JetBlue’s position in the industry
JetBlue Airways (JBLU) operates a hybrid business model—refer to Must-know: Airline business models for more details on models. It offers point-to-point service like most low-cost carriers and combines differentiated product offerings, including various in-flight facilities that are generally not provided by other low-cost carriers. JetBlue caters to the niche market comprising customers that it defines as “underserved customers”—those looking for better features and benefits that aren’t provided by low-cost carriers and at a reasonable price that aren’t provided by network carriers.
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JetBlue’s RASM and CASM
JetBlue’s stage length–adjusted revenue per available seat mile (or RASM) and cost per available seat mile (or CASM) are higher than most of its low-cost peers and closer to network carriers such as Delta Air Lines (DAL), United Continental Holdings (UAL), and American Airlines Group (AAL). See the chart above. Stage-length is the average distance flown per aircraft departure. RASM and CASM vary according to the stage-length. As the stage-length increases, the fixed costs decrease as it’s spread across greater number of miles. So, stage length—adjusted RASM and CASM are appropriate to compare airlines that fly different distances.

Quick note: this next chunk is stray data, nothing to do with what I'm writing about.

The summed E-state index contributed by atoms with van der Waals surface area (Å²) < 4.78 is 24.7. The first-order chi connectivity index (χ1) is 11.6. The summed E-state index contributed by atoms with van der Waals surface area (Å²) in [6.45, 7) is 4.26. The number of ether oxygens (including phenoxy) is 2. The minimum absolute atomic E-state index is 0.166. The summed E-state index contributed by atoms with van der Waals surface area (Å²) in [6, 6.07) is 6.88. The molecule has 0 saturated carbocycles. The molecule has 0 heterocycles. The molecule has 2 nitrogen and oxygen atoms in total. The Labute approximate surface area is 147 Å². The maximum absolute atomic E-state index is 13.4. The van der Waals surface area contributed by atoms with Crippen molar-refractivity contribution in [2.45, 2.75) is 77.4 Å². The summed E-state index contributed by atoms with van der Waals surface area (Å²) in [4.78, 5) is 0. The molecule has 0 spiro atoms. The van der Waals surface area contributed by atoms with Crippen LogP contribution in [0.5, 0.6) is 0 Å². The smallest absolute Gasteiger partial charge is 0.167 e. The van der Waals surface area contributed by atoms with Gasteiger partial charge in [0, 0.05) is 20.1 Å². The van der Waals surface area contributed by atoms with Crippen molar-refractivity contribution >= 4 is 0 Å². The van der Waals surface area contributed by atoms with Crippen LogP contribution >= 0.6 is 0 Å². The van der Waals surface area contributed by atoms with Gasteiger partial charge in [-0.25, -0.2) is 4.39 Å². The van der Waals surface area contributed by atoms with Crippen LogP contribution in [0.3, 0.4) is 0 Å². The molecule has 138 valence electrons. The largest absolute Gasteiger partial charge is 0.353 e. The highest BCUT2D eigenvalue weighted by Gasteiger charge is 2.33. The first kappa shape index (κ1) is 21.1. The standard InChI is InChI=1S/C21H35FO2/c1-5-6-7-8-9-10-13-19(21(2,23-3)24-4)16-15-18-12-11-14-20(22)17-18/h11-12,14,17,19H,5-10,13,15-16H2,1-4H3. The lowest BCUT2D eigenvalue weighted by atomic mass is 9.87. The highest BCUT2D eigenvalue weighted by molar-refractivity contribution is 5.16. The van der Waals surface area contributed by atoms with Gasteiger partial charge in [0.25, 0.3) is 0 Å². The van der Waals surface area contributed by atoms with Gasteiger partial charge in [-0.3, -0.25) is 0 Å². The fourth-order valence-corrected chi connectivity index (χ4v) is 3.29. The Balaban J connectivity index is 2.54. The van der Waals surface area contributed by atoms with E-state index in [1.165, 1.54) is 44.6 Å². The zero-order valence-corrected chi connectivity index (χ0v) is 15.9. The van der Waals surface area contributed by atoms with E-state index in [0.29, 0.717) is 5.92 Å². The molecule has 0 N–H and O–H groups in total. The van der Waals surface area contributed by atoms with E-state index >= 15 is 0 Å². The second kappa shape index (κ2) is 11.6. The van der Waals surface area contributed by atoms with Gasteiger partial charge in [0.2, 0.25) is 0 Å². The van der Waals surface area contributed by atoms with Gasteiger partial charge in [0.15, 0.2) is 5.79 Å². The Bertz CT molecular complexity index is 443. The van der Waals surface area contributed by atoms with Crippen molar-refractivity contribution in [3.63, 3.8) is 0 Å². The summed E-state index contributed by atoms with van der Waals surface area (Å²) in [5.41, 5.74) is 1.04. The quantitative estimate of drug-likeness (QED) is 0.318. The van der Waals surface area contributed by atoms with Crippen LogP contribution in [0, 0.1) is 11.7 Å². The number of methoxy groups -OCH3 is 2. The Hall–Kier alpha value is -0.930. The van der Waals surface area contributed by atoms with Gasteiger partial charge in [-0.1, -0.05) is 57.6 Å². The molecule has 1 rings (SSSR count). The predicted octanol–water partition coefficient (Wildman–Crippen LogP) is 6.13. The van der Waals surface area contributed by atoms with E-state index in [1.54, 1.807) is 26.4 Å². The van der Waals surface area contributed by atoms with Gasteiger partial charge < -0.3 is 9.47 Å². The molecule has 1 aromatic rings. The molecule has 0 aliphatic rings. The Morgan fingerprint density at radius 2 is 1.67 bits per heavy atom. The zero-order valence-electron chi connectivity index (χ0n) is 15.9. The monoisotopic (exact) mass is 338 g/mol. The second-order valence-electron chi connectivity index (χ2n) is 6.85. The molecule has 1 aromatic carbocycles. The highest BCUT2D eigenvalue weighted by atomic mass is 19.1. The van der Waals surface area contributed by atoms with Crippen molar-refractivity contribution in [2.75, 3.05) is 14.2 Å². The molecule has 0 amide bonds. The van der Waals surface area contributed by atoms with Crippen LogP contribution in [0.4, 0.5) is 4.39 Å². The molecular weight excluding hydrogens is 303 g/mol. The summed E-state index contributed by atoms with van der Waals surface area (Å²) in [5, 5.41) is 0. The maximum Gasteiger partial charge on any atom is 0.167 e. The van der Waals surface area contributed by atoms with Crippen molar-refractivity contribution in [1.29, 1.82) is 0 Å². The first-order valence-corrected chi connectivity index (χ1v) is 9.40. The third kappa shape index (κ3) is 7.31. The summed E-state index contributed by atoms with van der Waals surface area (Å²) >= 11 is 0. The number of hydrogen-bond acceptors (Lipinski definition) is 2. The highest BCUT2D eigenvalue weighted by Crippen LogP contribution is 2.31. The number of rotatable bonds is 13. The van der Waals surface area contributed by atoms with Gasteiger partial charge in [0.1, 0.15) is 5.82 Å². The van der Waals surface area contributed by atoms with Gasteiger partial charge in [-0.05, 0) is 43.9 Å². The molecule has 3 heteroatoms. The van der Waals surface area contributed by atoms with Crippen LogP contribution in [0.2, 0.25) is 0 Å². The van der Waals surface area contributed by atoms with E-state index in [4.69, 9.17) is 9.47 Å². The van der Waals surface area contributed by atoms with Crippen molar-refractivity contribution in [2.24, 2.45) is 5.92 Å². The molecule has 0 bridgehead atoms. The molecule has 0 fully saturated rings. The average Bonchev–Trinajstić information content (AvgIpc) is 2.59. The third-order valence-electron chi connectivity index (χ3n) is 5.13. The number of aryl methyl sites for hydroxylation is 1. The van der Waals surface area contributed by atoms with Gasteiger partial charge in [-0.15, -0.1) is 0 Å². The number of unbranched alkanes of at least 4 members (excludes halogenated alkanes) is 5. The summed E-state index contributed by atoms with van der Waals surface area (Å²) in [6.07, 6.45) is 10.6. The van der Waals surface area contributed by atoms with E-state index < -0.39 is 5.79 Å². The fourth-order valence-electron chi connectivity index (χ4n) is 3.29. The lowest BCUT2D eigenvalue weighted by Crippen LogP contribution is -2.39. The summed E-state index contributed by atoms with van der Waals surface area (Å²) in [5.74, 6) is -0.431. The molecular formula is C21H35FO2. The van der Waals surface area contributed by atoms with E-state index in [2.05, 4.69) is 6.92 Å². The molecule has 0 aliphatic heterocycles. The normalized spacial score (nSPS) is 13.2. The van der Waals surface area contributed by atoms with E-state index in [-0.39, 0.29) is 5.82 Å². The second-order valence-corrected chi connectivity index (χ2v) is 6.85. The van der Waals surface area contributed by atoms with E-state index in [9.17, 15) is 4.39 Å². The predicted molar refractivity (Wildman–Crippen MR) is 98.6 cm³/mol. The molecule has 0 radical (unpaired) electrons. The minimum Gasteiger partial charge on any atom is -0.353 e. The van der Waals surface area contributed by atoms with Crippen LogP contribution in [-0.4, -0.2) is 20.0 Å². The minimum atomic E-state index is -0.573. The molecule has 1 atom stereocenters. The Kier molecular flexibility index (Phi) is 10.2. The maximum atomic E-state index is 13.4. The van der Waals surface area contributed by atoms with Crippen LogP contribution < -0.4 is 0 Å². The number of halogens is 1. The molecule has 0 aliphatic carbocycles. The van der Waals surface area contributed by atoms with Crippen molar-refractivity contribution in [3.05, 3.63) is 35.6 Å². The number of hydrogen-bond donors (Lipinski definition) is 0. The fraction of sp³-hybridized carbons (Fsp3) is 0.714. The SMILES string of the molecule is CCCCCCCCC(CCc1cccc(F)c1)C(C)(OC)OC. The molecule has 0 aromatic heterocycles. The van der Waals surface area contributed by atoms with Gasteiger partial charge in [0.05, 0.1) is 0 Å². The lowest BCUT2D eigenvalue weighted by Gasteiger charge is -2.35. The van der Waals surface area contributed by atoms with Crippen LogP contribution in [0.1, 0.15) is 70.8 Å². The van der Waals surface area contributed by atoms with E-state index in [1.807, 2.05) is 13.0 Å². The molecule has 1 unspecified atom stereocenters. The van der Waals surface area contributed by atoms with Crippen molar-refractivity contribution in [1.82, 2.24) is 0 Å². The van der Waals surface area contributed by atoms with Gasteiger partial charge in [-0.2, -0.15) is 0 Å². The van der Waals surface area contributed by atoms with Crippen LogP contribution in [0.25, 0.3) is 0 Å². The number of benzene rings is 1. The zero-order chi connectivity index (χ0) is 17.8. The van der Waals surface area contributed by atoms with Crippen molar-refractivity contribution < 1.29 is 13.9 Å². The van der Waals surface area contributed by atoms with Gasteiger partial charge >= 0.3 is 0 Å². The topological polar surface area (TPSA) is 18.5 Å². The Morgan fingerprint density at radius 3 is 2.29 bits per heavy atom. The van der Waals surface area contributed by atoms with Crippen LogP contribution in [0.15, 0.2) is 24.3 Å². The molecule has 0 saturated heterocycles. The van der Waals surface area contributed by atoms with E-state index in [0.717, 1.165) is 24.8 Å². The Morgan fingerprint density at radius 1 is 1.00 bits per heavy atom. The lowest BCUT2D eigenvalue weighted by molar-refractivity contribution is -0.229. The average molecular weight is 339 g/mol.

The additional amenities provided to the customers increases the CASM for the airline but also enables it to increase its RASM by charging a slightly higher fare compared to other low-cost carriers. JetBlue’s average passenger fare was $163.19 in 2013 compared to Southwest Airlines’ (LUV) $154.72.
JetBlue’s customer amenities
JetBlue’s core competency is its differentiated products and services. It believes that competitive fares and quality air travel need not be mutually exclusive. Below is a list of some of JetBlue’s customer amenities.